One of the most fascinating things about this course [The Ethical Analyst at Sanford], however, was how difficult it was to find examples of virtuous lies that could withstand Professor Howard’s scrutiny. Even with Nazis at the door and Anne Frank in the attic, Howard always seemed to find truths worth telling and paths to even greater catastrophe that could be opened by lying.
I do not remember what I thought about lying before I took “The Ethical Analyst,” but the course accomplished as close to a firmware upgrade of my brain as I have ever experienced. I came away convinced that lying, even about the smallest matters, needlessly damages personal relationships and public trust.
It would be hard to exaggerate what a relief it was to realize this. It’s not that I had been in the habit of lying before taking Howard’s course—but I now knew that endless forms of suffering and embarrassment could be easily avoided by simply telling the truth. And, as though for the first time, I saw the consequences of others’ failure to live by this principle all around me.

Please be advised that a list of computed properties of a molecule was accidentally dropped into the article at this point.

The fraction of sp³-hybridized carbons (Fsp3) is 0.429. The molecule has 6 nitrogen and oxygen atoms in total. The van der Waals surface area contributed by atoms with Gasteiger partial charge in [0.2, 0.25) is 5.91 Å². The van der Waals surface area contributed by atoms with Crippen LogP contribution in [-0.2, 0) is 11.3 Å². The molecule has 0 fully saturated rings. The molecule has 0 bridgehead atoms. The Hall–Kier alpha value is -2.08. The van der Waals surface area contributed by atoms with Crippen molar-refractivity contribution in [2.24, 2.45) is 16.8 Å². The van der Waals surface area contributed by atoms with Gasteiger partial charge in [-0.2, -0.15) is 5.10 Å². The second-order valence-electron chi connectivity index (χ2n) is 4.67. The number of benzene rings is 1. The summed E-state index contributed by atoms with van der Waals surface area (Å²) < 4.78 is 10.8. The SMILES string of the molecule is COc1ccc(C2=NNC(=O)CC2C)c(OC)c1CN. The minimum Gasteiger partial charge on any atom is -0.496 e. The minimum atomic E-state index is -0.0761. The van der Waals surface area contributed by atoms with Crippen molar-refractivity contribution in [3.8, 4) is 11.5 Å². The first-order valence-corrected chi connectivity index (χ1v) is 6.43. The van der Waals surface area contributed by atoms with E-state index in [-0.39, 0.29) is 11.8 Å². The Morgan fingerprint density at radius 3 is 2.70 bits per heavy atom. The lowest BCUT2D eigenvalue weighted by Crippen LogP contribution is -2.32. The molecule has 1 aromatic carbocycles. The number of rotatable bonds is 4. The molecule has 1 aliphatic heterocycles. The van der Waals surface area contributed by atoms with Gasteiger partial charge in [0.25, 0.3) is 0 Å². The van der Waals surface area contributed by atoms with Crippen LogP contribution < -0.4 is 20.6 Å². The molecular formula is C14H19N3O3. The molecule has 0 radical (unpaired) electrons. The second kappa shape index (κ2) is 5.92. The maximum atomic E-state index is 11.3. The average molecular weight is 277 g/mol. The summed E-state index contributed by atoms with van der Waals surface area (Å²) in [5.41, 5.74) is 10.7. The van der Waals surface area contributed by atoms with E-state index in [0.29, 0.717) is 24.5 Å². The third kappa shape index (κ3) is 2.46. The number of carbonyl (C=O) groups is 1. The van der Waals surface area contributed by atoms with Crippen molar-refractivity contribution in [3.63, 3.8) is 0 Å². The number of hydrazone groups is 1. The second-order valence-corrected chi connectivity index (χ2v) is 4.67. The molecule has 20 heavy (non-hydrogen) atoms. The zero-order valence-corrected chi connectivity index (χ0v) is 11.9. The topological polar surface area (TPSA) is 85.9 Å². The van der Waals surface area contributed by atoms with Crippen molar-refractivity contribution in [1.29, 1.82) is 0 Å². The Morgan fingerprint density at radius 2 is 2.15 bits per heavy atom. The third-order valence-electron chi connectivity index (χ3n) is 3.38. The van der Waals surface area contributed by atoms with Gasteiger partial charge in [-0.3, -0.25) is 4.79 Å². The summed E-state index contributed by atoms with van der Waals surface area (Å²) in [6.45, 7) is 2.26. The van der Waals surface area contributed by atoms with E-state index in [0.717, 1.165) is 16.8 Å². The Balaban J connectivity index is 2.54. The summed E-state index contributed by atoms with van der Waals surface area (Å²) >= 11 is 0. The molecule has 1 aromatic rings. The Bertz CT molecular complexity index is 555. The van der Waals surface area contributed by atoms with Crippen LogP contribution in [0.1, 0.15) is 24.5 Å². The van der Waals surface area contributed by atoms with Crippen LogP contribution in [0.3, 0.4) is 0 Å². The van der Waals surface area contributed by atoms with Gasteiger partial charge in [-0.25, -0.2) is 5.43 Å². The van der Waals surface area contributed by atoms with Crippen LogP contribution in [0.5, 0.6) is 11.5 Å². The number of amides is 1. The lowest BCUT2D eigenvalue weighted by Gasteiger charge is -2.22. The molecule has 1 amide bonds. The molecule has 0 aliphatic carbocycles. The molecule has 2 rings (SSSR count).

Say you are in a steady relationship with a significant other. There have been the usual ups and downs of a relationship, but overall things are going pretty good. Let's say, however, that one day you do the one thing that your significant other would possibly break up with you over. What do you do? Let's say there's no chance of them ever finding out. What now? Do you risk it and tell them, being honest? Or do you keep it from them, so that they remain faithful to you?I admit this is a pretty tough decision. But what is underlying this is whether you simply want to possess the person, or if you love and respect them.Actually, don't even answer the question. Your particular character isn't what I'm trying to point out here. What I would like to know is: What would a person who values [your] faith over everything else do in this situation? What will they do necessarily? That's right; they would have no second guesses about lying to you to maintain your faith in them.Now, what if there is no second party involed. No significant other. What if it is just you confronted with a decision to face something that might make you lose faith in someone/something or to ignore that thing? What would a person who values faith do? That's right. They would have no qualms about lying to themselves to maintain their faith.So what exactly is the difference between faith and self-deception? I don't think there is any difference. If a person cares more about faith than honesty (or "the truth") then any other option is necessarily some form of deception.